I’ve been feeling like I might have too many words crammed inside my head. When talking, the normal brain is supposed to filter out all the choices of synonyms until settling on just one word to say aloud.

I imagine all these words tumbling around and around, aggressively vying to be the chosen one to go down through a funnel, and on out my mouth. But lately, it hasn’t been working that way. My friends laugh at me, and tell me it’s part of getting old, as more and more frequently I come to a complete halt in the middle of a sentence.

But it’s not for lack of the right work that my speech stalls. My brain is not blank at those times, it’s just caught up in trying to select the perfect word to convey my meaning.

In high school, they called me “Ms. Roget,” because I packed around a thesaurus and enjoyed reading it in my free time. Now, when I write, I call upon this background to edit and polish and perfect the exact nuance I want to express.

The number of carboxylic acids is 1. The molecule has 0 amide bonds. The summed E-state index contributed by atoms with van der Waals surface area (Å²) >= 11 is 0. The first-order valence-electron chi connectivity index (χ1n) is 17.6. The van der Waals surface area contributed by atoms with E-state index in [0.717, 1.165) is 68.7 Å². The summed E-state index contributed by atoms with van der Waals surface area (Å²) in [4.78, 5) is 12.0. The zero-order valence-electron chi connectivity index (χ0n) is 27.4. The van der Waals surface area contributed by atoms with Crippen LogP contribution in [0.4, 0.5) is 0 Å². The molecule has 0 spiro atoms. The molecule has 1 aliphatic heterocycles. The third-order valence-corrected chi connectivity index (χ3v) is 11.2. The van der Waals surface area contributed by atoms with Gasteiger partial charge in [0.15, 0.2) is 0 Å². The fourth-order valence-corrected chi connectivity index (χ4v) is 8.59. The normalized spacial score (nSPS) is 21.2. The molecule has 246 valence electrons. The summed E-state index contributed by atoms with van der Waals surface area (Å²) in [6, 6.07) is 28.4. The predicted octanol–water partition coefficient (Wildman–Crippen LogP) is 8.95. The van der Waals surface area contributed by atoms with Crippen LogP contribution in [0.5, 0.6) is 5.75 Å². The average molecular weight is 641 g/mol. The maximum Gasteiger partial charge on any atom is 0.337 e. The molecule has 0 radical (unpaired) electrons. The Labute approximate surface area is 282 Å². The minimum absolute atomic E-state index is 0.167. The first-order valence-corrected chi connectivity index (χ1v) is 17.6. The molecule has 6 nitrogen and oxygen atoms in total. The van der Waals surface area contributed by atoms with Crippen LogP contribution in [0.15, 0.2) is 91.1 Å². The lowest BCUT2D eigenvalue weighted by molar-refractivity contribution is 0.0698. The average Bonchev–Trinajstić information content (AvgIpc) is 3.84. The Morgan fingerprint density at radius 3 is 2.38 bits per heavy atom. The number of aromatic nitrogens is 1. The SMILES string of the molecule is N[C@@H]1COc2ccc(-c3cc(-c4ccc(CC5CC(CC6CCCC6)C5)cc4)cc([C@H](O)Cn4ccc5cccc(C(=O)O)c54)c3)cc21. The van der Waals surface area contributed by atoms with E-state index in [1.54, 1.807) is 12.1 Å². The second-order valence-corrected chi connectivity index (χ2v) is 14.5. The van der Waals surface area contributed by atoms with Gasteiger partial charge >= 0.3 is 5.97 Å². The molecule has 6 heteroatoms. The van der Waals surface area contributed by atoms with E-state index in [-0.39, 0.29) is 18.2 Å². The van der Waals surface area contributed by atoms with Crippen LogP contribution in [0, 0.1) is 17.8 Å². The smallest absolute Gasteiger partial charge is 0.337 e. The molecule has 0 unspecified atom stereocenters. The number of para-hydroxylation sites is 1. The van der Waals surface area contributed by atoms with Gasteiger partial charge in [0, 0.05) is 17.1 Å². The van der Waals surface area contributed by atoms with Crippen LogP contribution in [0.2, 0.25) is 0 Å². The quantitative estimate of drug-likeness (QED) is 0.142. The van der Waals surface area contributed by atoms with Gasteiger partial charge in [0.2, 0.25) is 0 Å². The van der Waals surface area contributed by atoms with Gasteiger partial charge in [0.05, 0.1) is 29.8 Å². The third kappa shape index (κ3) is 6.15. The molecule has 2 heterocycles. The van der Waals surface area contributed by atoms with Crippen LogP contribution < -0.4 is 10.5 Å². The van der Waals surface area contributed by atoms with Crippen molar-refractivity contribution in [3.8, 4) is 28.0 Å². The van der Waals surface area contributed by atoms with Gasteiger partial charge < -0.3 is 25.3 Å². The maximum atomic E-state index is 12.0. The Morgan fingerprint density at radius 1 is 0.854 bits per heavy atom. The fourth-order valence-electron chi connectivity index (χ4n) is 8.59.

But when speaking, I sometimes trip over my words and thoughts. It’s like they get bottled up at the neck of that metaphorical funnel and try to come out all together. I suspect the word “brunch” was coined the very same way.

Admittedly, it sometimes sounds like I’ve completely lost it, like when I said I was going to sit out on the “pork,” combining porch and deck, or when I needed to buy more “cattles,” joining cat food and kibbles. But for the most part, it isn’t hard to figure out what I meant, like when I said “soapwagon” instead of either soapbox or bandwagon.

I’d worry about this a lot more if  “sheeple” and “automagic thinking” had not recently been accepted by the definitive dictionary powers that be as actual words. Perhaps someday some of my own “synomology” will be viewed as just a sign that I’ve always been a “pathblazer.”